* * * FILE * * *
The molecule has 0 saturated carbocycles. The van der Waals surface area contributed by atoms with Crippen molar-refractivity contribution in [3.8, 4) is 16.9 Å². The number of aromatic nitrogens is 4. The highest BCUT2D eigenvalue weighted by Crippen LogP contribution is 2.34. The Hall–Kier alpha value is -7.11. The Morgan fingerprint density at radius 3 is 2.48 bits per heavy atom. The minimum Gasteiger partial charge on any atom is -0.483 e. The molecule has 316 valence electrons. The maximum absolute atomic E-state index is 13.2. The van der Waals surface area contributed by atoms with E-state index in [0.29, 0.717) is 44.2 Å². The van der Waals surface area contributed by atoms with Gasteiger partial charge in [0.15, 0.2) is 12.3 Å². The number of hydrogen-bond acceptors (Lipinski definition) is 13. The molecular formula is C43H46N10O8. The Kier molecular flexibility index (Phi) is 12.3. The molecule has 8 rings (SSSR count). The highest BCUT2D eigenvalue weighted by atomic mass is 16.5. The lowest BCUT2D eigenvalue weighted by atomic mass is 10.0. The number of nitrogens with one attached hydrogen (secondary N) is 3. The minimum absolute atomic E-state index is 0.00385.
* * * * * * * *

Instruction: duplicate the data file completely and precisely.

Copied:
The molecule has 0 saturated carbocycles. The van der Waals surface area contributed by atoms with Crippen molar-refractivity contribution in [3.8, 4) is 16.9 Å². The number of aromatic nitrogens is 4. The highest BCUT2D eigenvalue weighted by Crippen LogP contribution is 2.34. The Hall–Kier alpha value is -7.11. The Morgan fingerprint density at radius 3 is 2.48 bits per heavy atom. The minimum Gasteiger partial charge on any atom is -0.483 e. The molecule has 316 valence electrons. The maximum absolute atomic E-state index is 13.2. The van der Waals surface area contributed by atoms with E-state index in [0.29, 0.717) is 44.2 Å². The van der Waals surface area contributed by atoms with Gasteiger partial charge in [0.15, 0.2) is 12.3 Å². The number of hydrogen-bond acceptors (Lipinski definition) is 13. The molecular formula is C43H46N10O8. The Kier molecular flexibility index (Phi) is 12.3. The molecule has 8 rings (SSSR count). The highest BCUT2D eigenvalue weighted by atomic mass is 16.5. The lowest BCUT2D eigenvalue weighted by atomic mass is 10.0. The number of nitrogens with one attached hydrogen (secondary N) is 3. The minimum absolute atomic E-state index is 0.00385.